Grape 'x-ray' technology unlocks wine analysis

By Chris Mercer

- Last updated on GMT

Related tags Wine

Portable, idiot-friendly wine analysis equipment was all the rage
at this year's Sitevi wine production expo, with one machine using
rays to assess the quality of grapes standing out.

Everywhere at Sitevi 2005 there were huddles of people earnestly discussing the fraught competition now besetting the world wine market.

No surprise then that one of the biggest trends at this year's show, aside from marketing initiatives, was new technology to give firms an edge in targeting wines at specific consumer groups.

One award-winning and novel piece of kit was the Dyosystem, developed by French firm Sferis in partnership with agricultural research labs in Montpellier.

The machine, which looks like some sort of teleporting device, uses a process similar to that used by x-ray machines to probe the content and make-up of grapes.

It then takes seconds to send detailed information on colour, acidity, sugar content and maturity to an adjacent computer screen, where the user can see the results on a range of handy graphs.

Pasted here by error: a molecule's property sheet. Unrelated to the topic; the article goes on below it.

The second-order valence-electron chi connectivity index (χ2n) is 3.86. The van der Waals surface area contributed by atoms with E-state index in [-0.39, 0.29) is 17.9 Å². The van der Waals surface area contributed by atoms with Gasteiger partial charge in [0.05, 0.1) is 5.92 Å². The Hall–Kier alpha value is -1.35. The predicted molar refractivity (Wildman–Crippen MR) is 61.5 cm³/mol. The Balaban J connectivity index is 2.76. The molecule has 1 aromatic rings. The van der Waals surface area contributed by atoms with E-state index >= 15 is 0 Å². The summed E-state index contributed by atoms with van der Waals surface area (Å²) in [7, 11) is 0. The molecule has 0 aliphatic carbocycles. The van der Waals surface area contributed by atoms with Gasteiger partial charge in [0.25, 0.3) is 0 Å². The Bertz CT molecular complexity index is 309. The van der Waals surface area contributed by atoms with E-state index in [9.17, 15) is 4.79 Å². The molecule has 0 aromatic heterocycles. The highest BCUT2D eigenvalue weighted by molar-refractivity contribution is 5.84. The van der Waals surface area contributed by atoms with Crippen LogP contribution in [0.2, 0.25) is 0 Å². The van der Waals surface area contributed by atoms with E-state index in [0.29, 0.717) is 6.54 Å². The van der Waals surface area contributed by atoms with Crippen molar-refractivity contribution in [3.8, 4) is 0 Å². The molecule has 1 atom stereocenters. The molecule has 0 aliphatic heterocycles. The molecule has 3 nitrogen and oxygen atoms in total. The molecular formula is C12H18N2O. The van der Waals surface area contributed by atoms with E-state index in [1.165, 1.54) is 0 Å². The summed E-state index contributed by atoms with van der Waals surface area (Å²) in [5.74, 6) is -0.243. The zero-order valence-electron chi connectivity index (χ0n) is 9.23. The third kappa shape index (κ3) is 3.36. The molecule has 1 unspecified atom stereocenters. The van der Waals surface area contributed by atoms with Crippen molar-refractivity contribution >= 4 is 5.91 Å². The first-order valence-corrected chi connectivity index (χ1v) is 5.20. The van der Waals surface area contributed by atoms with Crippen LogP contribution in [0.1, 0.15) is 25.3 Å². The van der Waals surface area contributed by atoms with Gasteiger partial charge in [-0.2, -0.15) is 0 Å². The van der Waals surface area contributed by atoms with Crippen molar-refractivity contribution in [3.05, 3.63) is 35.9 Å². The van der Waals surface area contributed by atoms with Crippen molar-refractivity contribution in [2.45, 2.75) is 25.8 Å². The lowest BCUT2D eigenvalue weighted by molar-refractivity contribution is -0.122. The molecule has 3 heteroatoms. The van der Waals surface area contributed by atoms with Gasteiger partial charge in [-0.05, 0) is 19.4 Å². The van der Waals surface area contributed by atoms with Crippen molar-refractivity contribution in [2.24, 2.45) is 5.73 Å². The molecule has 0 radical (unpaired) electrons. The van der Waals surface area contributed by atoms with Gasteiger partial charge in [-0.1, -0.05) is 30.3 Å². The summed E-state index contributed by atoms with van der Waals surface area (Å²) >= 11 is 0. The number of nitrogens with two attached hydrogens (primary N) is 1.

Olivier Zebic, Sferis' director of engineering, described the Dyosystem as "revolutionary"​.

"It will help winemakers to give consumers what they want. For example, consumers want certain aromas and one of the best ways to get this is by following the colour.

"A lot of people have said they are interested and it is not very expensive, especially considering the advantages of having it."​ He said one Dyosystem cost about €13,000.

The question is also how many wineries in 'Old World' France will be open enough to new technology to take advantage.

"Some countries are more open to innovation than others, such as Chile, Argentina, Australia of course and South Africa. France and Italy need to catch up,"​ said Zebic.

"But, you can't just draw a line between the New and the Old World. Spain, for example, has become really open to new technology, which is good for us because we are close."

Sferis could be well-placed whatever, having already worked with researchers all over the wine world. And Zebic said the company was aiming to launch more cutting edge analysis equipment next year.

Other award-winning wine analysis equipment at Sitevi included several grape 'must' testers, such as one from the Sodimel group that used infra-red scanning.

Another interesting innovation was a machine from Vaslin Bucher capable of reducing the sugar concentration of grapes, enabling firms to reduce a wine's alcohol content by one-to-three degrees.

The Michael Paetzold group, based near Bordeaux, also unveiled new technology able to reduce wine alcohol content by around two degrees.

Related topics R&D Beer & cider

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